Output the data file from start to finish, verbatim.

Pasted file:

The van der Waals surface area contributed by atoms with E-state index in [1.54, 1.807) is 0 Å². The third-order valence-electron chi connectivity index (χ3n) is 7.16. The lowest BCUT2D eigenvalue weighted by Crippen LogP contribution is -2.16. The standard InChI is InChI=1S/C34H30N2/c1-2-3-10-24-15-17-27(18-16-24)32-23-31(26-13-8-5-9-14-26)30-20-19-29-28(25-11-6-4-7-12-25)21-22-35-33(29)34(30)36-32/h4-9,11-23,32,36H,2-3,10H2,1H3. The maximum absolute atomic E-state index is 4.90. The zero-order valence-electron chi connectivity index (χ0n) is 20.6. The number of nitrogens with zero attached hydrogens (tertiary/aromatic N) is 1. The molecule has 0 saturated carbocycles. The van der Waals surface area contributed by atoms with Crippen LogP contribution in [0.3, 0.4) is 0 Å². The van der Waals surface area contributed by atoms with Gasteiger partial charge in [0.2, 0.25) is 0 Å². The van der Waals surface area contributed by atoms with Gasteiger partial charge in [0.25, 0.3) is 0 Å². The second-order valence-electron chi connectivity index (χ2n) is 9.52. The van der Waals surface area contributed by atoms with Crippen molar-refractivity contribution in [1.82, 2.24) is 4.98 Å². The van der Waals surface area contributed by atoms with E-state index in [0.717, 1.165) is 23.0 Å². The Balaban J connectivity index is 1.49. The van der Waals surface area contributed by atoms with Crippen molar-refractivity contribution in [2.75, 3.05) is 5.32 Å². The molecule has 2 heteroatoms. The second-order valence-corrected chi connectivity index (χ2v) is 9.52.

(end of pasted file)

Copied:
The van der Waals surface area contributed by atoms with E-state index in [1.54, 1.807) is 0 Å². The third-order valence-electron chi connectivity index (χ3n) is 7.16. The lowest BCUT2D eigenvalue weighted by Crippen LogP contribution is -2.16. The standard InChI is InChI=1S/C34H30N2/c1-2-3-10-24-15-17-27(18-16-24)32-23-31(26-13-8-5-9-14-26)30-20-19-29-28(25-11-6-4-7-12-25)21-22-35-33(29)34(30)36-32/h4-9,11-23,32,36H,2-3,10H2,1H3. The maximum absolute atomic E-state index is 4.90. The zero-order valence-electron chi connectivity index (χ0n) is 20.6. The number of nitrogens with zero attached hydrogens (tertiary/aromatic N) is 1. The molecule has 0 saturated carbocycles. The van der Waals surface area contributed by atoms with Crippen LogP contribution in [0.3, 0.4) is 0 Å². The van der Waals surface area contributed by atoms with Gasteiger partial charge in [0.2, 0.25) is 0 Å². The van der Waals surface area contributed by atoms with Gasteiger partial charge in [0.25, 0.3) is 0 Å². The second-order valence-electron chi connectivity index (χ2n) is 9.52. The van der Waals surface area contributed by atoms with Crippen molar-refractivity contribution in [1.82, 2.24) is 4.98 Å². The van der Waals surface area contributed by atoms with E-state index in [0.717, 1.165) is 23.0 Å². The Balaban J connectivity index is 1.49. The van der Waals surface area contributed by atoms with Crippen molar-refractivity contribution in [2.75, 3.05) is 5.32 Å². The molecule has 2 heteroatoms. The second-order valence-corrected chi connectivity index (χ2v) is 9.52.